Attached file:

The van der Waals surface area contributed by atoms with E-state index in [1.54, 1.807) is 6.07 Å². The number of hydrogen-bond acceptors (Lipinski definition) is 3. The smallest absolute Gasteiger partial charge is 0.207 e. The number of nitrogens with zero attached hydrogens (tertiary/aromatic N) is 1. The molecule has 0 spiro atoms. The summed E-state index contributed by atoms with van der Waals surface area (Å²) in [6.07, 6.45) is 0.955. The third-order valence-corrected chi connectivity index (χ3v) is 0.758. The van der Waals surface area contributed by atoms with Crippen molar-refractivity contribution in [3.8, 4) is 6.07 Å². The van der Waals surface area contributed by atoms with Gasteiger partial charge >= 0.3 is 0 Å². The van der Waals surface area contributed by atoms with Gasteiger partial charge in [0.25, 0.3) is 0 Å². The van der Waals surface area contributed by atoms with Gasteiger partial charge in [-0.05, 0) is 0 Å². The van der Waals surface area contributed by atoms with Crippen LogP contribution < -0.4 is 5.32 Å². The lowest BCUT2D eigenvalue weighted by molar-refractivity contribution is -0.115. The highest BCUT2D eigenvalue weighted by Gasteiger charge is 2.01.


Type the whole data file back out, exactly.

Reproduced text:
The van der Waals surface area contributed by atoms with E-state index in [1.54, 1.807) is 6.07 Å². The number of hydrogen-bond acceptors (Lipinski definition) is 3. The smallest absolute Gasteiger partial charge is 0.207 e. The number of nitrogens with zero attached hydrogens (tertiary/aromatic N) is 1. The molecule has 0 spiro atoms. The summed E-state index contributed by atoms with van der Waals surface area (Å²) in [6.07, 6.45) is 0.955. The third-order valence-corrected chi connectivity index (χ3v) is 0.758. The van der Waals surface area contributed by atoms with Crippen molar-refractivity contribution in [3.8, 4) is 6.07 Å². The van der Waals surface area contributed by atoms with Gasteiger partial charge >= 0.3 is 0 Å². The van der Waals surface area contributed by atoms with Gasteiger partial charge in [0.25, 0.3) is 0 Å². The van der Waals surface area contributed by atoms with Gasteiger partial charge in [-0.05, 0) is 0 Å². The van der Waals surface area contributed by atoms with Crippen LogP contribution < -0.4 is 5.32 Å². The lowest BCUT2D eigenvalue weighted by molar-refractivity contribution is -0.115. The highest BCUT2D eigenvalue weighted by Gasteiger charge is 2.01.